In 1869, Wyoming officially became a territory. The first governor signed the Female Suffrage bill, which gave women the right to vote.
In the following year, a woman temporarily held the position of Justice of the Peace, women were empaneled for jury duty, and for the first time, a woman cast a vote.
- In your book, most ranchers had no good feelings for the Indians who lived close by. Was that typical?
It was mixed but none of them wanted tribes setting up camp. The buffalo were being eradicated to starve the indigenous people and to protect the rail tracks. It was a constant battle to curb stock loss from natural predators and ranch owners didn’t want the tribes taking stock. The general attitude was that the tribes had signed treaty agreements saying they’d stay on their reservations in exchange for provisions. Ranchers and politicians weren’t interested in the fact that treaties were never honored and still aren’t today. I can think of only one of the plains tribes that did well, for a while, the Comanche under Quanah Parker’s leadership. When he became wealthy and the tribe successful, the government broke up the reservation. I’ve not read much about the coastal tribes/nations. Some of them may have had better luck.
- Ezekiel Street, EZ, was taken out of school by his uncle when he was only 9 years old. What were the laws for education at the time?
I’m no expert on this subject but do know that education reform had arrived. The system was regulated by agrarian need, and it still dominates our system today, even though students are not needed as they were in the past. Farm families were usually large since there was so much work to be done. It’s doubtful anything was ever done about a child being kept home to work. The needs of the farm came first, but students were expected to attend school until they could pass an eighth grade test. One that I wonder if the majority of our high school students today could pass. One day while working in my aunt’s museum, I picked up one of the McGuffy readers. A spelling list for third graders had prestidigitation, prodigious, prevaricator.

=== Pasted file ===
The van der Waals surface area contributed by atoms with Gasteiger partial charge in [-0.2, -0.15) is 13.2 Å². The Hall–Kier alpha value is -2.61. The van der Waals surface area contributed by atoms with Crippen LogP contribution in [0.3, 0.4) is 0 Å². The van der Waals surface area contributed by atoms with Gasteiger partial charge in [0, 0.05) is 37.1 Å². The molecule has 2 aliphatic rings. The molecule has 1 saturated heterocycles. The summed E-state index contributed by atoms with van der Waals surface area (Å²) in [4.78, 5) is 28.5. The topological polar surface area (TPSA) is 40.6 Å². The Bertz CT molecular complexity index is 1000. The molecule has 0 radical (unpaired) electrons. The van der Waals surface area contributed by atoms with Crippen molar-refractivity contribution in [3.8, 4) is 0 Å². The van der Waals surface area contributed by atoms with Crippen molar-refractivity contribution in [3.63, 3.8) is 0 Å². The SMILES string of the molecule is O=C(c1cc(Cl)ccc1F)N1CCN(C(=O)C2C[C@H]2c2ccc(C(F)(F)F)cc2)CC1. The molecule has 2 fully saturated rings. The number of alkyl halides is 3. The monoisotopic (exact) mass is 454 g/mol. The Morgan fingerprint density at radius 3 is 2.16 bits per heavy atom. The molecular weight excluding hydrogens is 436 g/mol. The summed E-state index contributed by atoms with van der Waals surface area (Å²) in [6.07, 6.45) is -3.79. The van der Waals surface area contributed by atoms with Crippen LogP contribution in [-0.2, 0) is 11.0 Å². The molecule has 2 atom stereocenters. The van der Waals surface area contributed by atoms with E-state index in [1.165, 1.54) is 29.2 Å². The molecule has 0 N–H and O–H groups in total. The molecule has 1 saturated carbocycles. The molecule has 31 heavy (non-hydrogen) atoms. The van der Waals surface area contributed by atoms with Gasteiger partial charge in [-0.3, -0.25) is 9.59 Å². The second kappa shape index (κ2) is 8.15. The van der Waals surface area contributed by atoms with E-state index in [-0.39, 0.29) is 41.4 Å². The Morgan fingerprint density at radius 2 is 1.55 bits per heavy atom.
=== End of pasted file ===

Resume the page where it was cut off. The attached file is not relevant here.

- Elsbeth is a seamstress in your story. Could a woman support herself that way? What other occupations were open for women back then?
We have forgotten that prior to mid-nineteen hundred, a widow could support an entire family with one job. People were also more frugal. Nothing was wasted. Clothes, tools, equipment, everything that didn’t melt or spoil in the heat lasted longer.
Historically, women, especially widows, could and had to do just about everything. They had to be stubborn and persistent to survive or achieve a dream. If they didn’t want to go through the hassle of maintaining their gender, some pretended to be men. (Calamity Jane Canary) Women sometimes participated in battle by dressing like a man, recorded as far back as the Revolutionary War.